Fractures of the calcaneus (heel bone) comprise up to 2% of all fractures. These fractures are mostly caused by a fall from a height, and are common in younger adults. Treatment can be surgical or non-surgical; however, there is clinical uncertainty over optimal management.


To assess the effects of surgical compared with conservative treatment of displaced intra-articular calcaneal fractures in adults.

Search strategy: 

We searched the Cochrane Bone, Joint and Muscle Trauma Group Specialised Register (to July 2011), the Cochrane Central Register of Controlled Trials (The Cochrane Library, 2011 Issue 3), MEDLINE (1948 to July 2011), EMBASE (1980 to 2011 Week 27), the WHO International Clinical Trials Registry Platform, Current Controlled Trials, and Orthopaedic Trauma Association annual meeting archives (1996 to 2011). Reference lists of retrieved articles were checked. No language restrictions were applied.

Selection criteria: 

Randomised and quasi-randomised controlled clinical studies comparing surgical versus conservative management for displaced intra-articular calcaneal fractures.

Data collection and analysis: 

Two review authors independently screened search results, selected studies, extracted data and assessed risk of bias. Primary outcomes were function (e.g. walking ability) and chronic pain. Risk ratios were calculated for dichotomous outcomes and mean differences for continuous outcomes. Missing standard deviations were calculated from P values.

Main results: 

Four trials were included (602 participants). Three trials were small single-centre trials, and the fourth a large multi-centre trial including 424 participants. All trials had methodological flaws, usually failure to conceal allocation and incomplete follow-up data, which put them at high risk of bias. Follow-up ranged from 1 to 15 years after treatment.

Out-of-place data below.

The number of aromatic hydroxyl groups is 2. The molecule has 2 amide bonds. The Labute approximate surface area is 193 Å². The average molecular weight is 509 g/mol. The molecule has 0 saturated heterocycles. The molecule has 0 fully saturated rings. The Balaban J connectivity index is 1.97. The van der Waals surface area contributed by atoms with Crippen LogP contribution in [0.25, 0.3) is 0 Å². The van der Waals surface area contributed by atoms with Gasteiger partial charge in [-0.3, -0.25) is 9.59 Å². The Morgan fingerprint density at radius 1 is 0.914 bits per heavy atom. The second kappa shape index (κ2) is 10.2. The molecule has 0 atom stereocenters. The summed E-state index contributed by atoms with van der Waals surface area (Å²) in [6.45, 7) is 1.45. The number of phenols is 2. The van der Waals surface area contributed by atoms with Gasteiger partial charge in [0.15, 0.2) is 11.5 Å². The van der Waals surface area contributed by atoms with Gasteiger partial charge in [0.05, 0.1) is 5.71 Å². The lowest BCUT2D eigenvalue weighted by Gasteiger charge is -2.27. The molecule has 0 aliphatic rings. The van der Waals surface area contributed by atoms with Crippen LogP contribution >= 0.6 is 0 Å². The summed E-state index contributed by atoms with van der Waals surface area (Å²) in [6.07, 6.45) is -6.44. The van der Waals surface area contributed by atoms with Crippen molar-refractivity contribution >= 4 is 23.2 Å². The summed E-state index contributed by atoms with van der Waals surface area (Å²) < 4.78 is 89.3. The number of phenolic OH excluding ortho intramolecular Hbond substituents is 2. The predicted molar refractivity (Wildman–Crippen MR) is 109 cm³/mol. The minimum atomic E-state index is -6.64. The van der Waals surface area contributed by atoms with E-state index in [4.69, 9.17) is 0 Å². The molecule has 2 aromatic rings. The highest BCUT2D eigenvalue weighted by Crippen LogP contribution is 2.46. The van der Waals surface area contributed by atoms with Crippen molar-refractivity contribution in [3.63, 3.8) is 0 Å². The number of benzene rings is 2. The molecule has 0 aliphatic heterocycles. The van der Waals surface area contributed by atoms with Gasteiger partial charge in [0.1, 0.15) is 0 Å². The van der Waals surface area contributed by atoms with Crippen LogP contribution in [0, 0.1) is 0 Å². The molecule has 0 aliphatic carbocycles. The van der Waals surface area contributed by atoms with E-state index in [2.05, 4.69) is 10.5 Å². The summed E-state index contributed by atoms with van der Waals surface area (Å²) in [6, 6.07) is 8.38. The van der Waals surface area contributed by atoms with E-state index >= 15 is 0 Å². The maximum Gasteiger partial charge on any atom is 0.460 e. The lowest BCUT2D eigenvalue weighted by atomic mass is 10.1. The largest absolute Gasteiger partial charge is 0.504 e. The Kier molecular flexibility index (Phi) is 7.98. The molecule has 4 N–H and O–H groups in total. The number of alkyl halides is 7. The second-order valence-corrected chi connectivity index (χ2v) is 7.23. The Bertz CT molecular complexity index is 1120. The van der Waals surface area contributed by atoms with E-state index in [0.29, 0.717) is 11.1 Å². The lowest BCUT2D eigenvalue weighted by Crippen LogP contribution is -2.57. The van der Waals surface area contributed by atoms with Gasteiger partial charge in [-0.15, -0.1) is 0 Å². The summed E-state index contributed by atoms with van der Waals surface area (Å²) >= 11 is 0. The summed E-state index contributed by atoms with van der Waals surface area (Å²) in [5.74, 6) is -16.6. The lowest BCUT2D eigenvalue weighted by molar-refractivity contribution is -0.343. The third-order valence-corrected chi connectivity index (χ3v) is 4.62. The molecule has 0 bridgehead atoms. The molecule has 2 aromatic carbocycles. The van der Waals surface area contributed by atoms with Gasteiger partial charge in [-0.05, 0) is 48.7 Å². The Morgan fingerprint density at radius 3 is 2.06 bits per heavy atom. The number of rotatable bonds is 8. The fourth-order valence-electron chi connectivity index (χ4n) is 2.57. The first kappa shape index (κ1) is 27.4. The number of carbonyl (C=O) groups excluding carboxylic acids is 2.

Data for functional outcomes, including walking ability, from three trials could not be pooled. The strongest evidence was from the multi-centre trial. This showed no statistically or clinically significant differences between the surgical and conservatively treated groups at three years follow-up in the ''validated disease-specific" score (0 to 100: perfect result; 424 participants; mean difference (MD) 4.30, 95% confidence interval (CI) -1.11 to 9.71; P = 0.12). There was no significant difference between the two groups in the risk of chronic pain at follow-up (19/40 versus 24/42; risk ratio (RR) 0.79, 95% CI 0.53 to 1.18; 2 trials). The multi-centre trial found no statistically or clinically significant difference between the two groups in health-related quality of life at three years follow-up (SF-36 (0 to 100: best outcome): MD 4.00, 95% CI -1.16 to 9.16; P = 0.13).

Two small trials provided some limited evidence of a tendency for a higher return to previous employment after surgery (27/34 versus 15/27; RR 1.45, 95% CI 0.75 to 2.81; I² = 55%; 2 trials). One small trial found no difference between the two groups in the ability to wear normal shoes, whereas another small trial found that surgery resulted in more people who were able to wear all shoes comfortably. There was a higher rate of major complications, such as surgical site infection, after surgery compared with conservative treatment (57/206 versus 42/218; RR 1.44, 95% CI 1.01 to 2.04; 1 trial). Conversely, significantly fewer surgical participants had subtalar arthrodeses due to the development of subtalar arthritis (7/206 versus 37/218; RR 0.20, 95% CI 0.09 to 0.44; 1 trial). There were no significant differences between the two groups in range of movement outcomes or radiological measurements (e.g. Bohler's angle).